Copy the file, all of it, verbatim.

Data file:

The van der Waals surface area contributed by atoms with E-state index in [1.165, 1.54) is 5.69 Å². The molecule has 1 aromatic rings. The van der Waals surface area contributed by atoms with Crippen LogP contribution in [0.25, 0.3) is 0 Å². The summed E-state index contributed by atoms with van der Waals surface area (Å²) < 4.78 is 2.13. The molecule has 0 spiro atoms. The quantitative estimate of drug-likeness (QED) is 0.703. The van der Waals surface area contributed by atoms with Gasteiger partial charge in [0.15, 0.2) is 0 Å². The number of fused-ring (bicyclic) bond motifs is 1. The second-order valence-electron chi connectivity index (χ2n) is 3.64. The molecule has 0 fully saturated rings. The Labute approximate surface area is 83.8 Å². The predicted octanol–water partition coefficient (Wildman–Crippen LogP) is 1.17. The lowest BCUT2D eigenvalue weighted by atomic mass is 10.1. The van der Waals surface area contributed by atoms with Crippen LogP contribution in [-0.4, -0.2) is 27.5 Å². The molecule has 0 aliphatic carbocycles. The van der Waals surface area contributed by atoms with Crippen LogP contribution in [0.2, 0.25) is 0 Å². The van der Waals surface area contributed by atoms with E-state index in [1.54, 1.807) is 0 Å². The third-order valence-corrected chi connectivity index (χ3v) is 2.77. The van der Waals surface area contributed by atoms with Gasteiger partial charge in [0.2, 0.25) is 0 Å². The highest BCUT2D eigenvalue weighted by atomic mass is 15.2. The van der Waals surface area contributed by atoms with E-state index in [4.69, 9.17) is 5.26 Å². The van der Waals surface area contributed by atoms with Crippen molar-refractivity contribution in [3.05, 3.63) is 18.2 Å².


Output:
The van der Waals surface area contributed by atoms with E-state index in [1.165, 1.54) is 5.69 Å². The molecule has 1 aromatic rings. The van der Waals surface area contributed by atoms with Crippen LogP contribution in [0.25, 0.3) is 0 Å². The summed E-state index contributed by atoms with van der Waals surface area (Å²) < 4.78 is 2.13. The molecule has 0 spiro atoms. The quantitative estimate of drug-likeness (QED) is 0.703. The van der Waals surface area contributed by atoms with Gasteiger partial charge in [0.15, 0.2) is 0 Å². The number of fused-ring (bicyclic) bond motifs is 1. The second-order valence-electron chi connectivity index (χ2n) is 3.64. The molecule has 0 fully saturated rings. The Labute approximate surface area is 83.8 Å². The predicted octanol–water partition coefficient (Wildman–Crippen LogP) is 1.17. The lowest BCUT2D eigenvalue weighted by atomic mass is 10.1. The van der Waals surface area contributed by atoms with Crippen LogP contribution in [-0.4, -0.2) is 27.5 Å². The molecule has 0 aliphatic carbocycles. The van der Waals surface area contributed by atoms with Crippen LogP contribution in [0.2, 0.25) is 0 Å². The van der Waals surface area contributed by atoms with E-state index in [1.54, 1.807) is 0 Å². The third-order valence-corrected chi connectivity index (χ3v) is 2.77. The van der Waals surface area contributed by atoms with Gasteiger partial charge in [0.2, 0.25) is 0 Å². The highest BCUT2D eigenvalue weighted by atomic mass is 15.2. The van der Waals surface area contributed by atoms with E-state index in [4.69, 9.17) is 5.26 Å². The van der Waals surface area contributed by atoms with Crippen molar-refractivity contribution in [3.05, 3.63) is 18.2 Å².